The Dior-Kramer Connection
Product endorsements, licensing, and marketing collaboration is an essential part of the business survival of the “mega-designer.”
This cross-company licensing can be traced back to at least one designer, Christian Dior. Many know of the jewelry marked “Christian Dior by Kramer,” “Dior by Kramer,” or “Kramer for Dior,” but until recently we didn’t know the nature of this arrangement.
The Kramer Jewelry Co. was started in 1942 by three brothers, Louise Kramer president, Morris Kramer, vice-president, and Harry Kramer, treasurer. The company was first known as the jewelry concern that created, “The Diamond Look.”
The Christian Dior Kramer Deal
In April 1951, the Kramer Jewelry Co. announced that it would be “executing” Christian Dior’s American costume jewelry line. According to the announcement, Mr. Dior would design two collections annually featuring approximately 125 pieces. The jewelry was shown with Dior’s New York ready-to-wear clothing and was distributed to establishments who had exclusive rights to carry the Dior line. Initially, this line was to be known as, “Christian Dior Creations by Kramer.”
It’s important to note the word, “execute.” If Kramer of New York did in fact use jobbers, this would stand to reason for the use of the terminology, “execute” rather than “manufacture” the jewelry.
Additionally, and perhaps to create an intriguing marketing story, Mr. Kramer stated part of the Dior venture would introduce jewelry designs previously exclusive to the Paris market. Kramer indicated a group of Dior-Kramer branded jewelry would be presented in the United States with copyrighted protection.
Material Shortages At Time of Introduction
In part, due to the limitation of strategic metals affected by the Korean War, much of the line was to be produced in silver metal. However, the most prominent challenged that faced this company and others during the first couple of years of the 1950s was the supply of stones. (Please note the author can find no examples of sterling Kramer or sterling Christian Dior for Kramer jewelry.) During the stone shortage period, the three brothers traveled throughout the United States salvaging anything that had stones which could be removed. This included items such as belts, handbags, and clothing.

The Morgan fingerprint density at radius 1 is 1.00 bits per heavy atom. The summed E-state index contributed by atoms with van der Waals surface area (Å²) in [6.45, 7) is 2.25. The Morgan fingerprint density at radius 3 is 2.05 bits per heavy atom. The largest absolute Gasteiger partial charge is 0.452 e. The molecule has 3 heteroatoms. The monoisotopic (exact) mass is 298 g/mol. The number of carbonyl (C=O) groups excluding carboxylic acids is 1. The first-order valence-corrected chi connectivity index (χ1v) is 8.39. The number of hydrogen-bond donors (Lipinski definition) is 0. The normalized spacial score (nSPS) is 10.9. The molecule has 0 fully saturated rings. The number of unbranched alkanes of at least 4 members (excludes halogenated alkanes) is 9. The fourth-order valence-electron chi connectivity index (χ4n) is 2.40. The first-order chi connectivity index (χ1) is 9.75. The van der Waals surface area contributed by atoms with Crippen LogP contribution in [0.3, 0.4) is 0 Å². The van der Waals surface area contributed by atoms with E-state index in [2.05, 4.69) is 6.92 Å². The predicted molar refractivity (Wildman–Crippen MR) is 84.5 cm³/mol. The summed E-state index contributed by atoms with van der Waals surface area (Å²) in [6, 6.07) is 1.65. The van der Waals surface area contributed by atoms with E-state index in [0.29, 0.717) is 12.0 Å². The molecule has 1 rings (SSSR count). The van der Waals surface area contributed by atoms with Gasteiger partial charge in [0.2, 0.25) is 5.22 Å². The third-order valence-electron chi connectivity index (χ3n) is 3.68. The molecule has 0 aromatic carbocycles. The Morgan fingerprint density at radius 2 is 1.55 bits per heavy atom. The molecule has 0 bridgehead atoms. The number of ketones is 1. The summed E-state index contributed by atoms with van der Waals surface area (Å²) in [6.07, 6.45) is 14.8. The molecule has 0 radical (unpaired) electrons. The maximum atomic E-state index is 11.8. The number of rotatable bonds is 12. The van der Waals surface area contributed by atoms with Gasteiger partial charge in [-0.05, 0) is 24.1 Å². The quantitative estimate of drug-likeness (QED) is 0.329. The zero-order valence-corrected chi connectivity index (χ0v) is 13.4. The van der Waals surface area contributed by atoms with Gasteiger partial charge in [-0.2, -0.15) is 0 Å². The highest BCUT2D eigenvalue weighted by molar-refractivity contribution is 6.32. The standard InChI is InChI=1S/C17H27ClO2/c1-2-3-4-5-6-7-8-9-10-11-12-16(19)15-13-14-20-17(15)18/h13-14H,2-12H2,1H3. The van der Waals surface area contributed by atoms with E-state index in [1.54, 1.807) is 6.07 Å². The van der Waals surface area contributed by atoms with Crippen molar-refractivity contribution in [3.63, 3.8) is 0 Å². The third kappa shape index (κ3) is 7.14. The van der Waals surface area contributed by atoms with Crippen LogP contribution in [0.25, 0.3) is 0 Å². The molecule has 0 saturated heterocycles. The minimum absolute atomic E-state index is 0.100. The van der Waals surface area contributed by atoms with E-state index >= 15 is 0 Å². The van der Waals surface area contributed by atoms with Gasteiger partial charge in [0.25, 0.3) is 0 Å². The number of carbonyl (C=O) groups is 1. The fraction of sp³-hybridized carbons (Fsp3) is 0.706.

To facilitate the collaboration of this line, Mr. Kramer took extended trips to Europe to help develop the line and take note of the European jewelry fashions which no doubt influenced the Dior partnership. Mr. Kramer and others continued this practice for many years. These extended branches of the Dior brand were carried out under the condition that the product was manufactured, marketed and distributed in the same manner as other Dior product lines.
In 1953, under the direction of Henry Ash as director of the Christian Dior line, the company implemented its most extensive marketing campaign to dates, covering both trade journals and consumer magazines. However, at the time of this post, the author cannot find any advertising of product using by the Dior and Kramer name.
This quick inquiry into the history of the Kramer Jewelry Co. and its collaboration with Christian Dior still has many unturned stones. The most pressing for me is when did the collaboration stop? And when did other companies start producing the Christian Dior line made for the American market?
In the late spring of 1951, Jerry De Nicola was appointed the head of sales for the Christian Dior jewelry collection for the Kramer Jewelry Co. He served two years with Kramer until left to head sales with the Ledo company. In Mary 1956, Mr. De Nicola left Ledo to form his own company, named, “Jerry De Nicola Inc.”
Jerry De Nicola head of Dior for Kramer, May 25, 1951
Henry Ash head of Dior for Kramer May 29, 1953 (replaces Jerry De Nicola)